Nibble Entrepreneurship Program (NEP)
Now in its fifth year, “NEP” empowers members of our local immigrant communities to explore what it entails to launch a culinary career and test food business ideas. Part of our mission is to support low-income entrepreneurs and to offer a chance to test restaurant concepts in a low-risk environment- while promoting cultural exchange through globally inspired food. What makes NEP unique is the combination of classroom experience and real-life vending opportunities. Our entrepreneurs:
- receive business development instruction and mentoring through workshops by industry professionals
- have the opportunity to hone and share their cooking — by teaching classes, receiving critiques from culinary professionals, and vending at the new Nibble Kitchen restaurant in Union Square
- receive hands-on experience and training at a fraction of the cost of any community college or Center for Adult Education
- attend bilingual business workshops; translation offered for all one-on-one mentoring
- receive access to further vocational resources
Since 2015 we have worked with 15 entrepreneurs who hail from countries including El Salvador, Mexico, Colombia, Somalia, Ethiopia, Brazil and Bangladesh. Each year our NEP participants have attended our culinary business workshop series (6 in 2015; 4 in 2016; 9 in 2017; 5 in 2018, 5 in 2019). 75% of our NEP group are ServeSafe certified. Numerous NEP participants have taught cooking classes and at least 50% have vended at Farmers Markets or outdoor festivals. Since 2015, NEP entrepreneurs have vended with Nibble (festivals, catered events, farmers markets, pop-up restaurants) over 80 times. Now that we have a brick-and-mortar restaurant, our active Nibble chefs are each vending once per week. Nibble graduates have gone on to: teach classes at Milk Street Kitchen; land jobs in restaurants; take further vocational culinary courses; and, open a new restaurant.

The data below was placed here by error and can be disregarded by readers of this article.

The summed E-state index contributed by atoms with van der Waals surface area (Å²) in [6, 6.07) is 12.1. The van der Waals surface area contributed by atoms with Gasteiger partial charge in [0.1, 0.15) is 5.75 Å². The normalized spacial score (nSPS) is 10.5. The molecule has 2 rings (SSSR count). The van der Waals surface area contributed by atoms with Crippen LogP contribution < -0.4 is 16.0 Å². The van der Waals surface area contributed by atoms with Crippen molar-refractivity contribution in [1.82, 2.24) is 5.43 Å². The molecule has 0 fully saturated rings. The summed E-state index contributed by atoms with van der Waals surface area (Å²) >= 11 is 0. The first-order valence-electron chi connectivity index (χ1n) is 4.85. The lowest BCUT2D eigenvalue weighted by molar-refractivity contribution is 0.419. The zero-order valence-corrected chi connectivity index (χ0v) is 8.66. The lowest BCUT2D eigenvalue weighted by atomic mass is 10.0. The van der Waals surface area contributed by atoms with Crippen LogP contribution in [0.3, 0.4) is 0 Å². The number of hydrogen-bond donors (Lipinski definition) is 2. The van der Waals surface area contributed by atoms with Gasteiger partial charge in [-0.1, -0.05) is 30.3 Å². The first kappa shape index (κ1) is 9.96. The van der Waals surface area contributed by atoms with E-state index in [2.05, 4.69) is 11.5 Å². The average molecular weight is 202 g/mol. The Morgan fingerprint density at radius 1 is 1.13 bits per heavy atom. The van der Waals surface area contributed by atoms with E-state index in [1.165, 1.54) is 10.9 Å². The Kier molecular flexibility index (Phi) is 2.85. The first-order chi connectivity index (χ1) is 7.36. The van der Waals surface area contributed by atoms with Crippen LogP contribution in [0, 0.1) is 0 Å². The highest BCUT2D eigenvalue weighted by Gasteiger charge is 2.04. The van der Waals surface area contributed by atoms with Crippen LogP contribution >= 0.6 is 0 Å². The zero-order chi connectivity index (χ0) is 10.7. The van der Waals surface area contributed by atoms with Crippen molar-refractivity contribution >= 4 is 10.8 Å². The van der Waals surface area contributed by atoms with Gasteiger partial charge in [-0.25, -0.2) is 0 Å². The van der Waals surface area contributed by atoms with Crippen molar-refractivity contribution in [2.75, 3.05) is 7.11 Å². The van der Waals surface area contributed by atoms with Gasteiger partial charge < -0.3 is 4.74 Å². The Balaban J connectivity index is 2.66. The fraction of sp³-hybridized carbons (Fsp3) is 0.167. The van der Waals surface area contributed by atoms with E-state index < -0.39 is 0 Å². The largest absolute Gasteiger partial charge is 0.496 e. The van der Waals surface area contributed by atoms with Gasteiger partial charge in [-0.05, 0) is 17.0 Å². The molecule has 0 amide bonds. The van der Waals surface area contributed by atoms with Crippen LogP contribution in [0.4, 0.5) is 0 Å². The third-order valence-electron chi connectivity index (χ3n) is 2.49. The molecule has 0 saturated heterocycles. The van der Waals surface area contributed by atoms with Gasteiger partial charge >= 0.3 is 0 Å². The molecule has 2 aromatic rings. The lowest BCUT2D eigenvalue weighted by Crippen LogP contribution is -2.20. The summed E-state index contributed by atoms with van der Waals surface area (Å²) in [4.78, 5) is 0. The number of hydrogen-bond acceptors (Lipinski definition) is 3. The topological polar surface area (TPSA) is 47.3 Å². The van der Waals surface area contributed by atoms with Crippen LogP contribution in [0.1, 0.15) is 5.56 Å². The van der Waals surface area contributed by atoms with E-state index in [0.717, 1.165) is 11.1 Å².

Our Rich Immigrant Communities
The Nibble Entrepreneurship Program focuses on serving multicultural communities because: Immigrants fuel the economy and are twice as likely to start a new business compared to those born in the U.S. (every U.S. Census since 1880) — often those businesses are food related. Also, we want to celebrate and preserve the diverse flavor of Somerville and economically support immigrants in the face of intensified gentrification
Become a Culinary Entrepreneur!
Do you like to cook? Are you curious about learning more about what it takes to launch a culinary career? NEP will launch a new series of workshops in the fall, 2021. Comments or questions: Somerville Arts Council, phone: 617.625.6600, x 2985; Email Rachel Strutt: rstrutt (at) somervillema.gov
Some NEP Partners
- Office of Strategic Planning and Community Development
- SomerViva/City of Somerville Communications Department
NEP Case Study
Carolina Garcia and Carolina Salinas (also know as “Las Carolinas”), natives of Caracas, Venezuela, have been part of the Nibble Entrepreneurship Program since February of 2016. They specialize in arepas— a type of sandwich made of ground maize dough, that is grilled, and then stuffed with a variety of fillings. Garcia and Salinas have: attended all of the NEP workshops; achieved ServSafe certification; held successful pop-up restaurants; and vended at numerous festivals, selling up to 200 plates per event. Over the past year they have worked doggedly to open their own restaurant, which they achieved in September 2019. Read all about the duo’s new Venezuelan restaurant.